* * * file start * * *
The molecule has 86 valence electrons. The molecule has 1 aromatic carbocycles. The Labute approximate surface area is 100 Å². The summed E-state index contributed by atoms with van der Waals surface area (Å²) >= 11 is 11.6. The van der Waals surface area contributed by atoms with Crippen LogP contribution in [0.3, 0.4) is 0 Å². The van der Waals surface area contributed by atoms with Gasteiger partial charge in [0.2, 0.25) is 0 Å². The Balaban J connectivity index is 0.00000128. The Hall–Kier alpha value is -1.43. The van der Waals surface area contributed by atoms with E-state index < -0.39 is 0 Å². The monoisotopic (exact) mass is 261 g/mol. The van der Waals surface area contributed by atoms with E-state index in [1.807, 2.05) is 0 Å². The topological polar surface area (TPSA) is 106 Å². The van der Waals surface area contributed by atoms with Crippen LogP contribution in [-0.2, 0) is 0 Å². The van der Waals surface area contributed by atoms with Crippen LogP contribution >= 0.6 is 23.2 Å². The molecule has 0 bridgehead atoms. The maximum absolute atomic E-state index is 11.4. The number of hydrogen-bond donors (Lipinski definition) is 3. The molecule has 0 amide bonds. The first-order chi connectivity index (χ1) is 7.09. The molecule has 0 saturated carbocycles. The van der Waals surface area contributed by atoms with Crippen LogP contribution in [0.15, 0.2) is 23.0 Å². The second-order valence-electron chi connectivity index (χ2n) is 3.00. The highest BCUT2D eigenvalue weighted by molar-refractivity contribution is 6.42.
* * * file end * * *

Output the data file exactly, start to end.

The molecule has 86 valence electrons. The molecule has 1 aromatic carbocycles. The Labute approximate surface area is 100 Å². The summed E-state index contributed by atoms with van der Waals surface area (Å²) >= 11 is 11.6. The van der Waals surface area contributed by atoms with Crippen LogP contribution in [0.3, 0.4) is 0 Å². The van der Waals surface area contributed by atoms with Gasteiger partial charge in [0.2, 0.25) is 0 Å². The Balaban J connectivity index is 0.00000128. The Hall–Kier alpha value is -1.43. The van der Waals surface area contributed by atoms with E-state index < -0.39 is 0 Å². The monoisotopic (exact) mass is 261 g/mol. The van der Waals surface area contributed by atoms with E-state index in [1.807, 2.05) is 0 Å². The topological polar surface area (TPSA) is 106 Å². The van der Waals surface area contributed by atoms with Crippen LogP contribution in [-0.2, 0) is 0 Å². The van der Waals surface area contributed by atoms with Crippen LogP contribution >= 0.6 is 23.2 Å². The molecule has 0 bridgehead atoms. The maximum absolute atomic E-state index is 11.4. The number of hydrogen-bond donors (Lipinski definition) is 3. The molecule has 0 amide bonds. The first-order chi connectivity index (χ1) is 7.09. The molecule has 0 saturated carbocycles. The van der Waals surface area contributed by atoms with Crippen LogP contribution in [0.15, 0.2) is 23.0 Å². The second-order valence-electron chi connectivity index (χ2n) is 3.00. The highest BCUT2D eigenvalue weighted by molar-refractivity contribution is 6.42.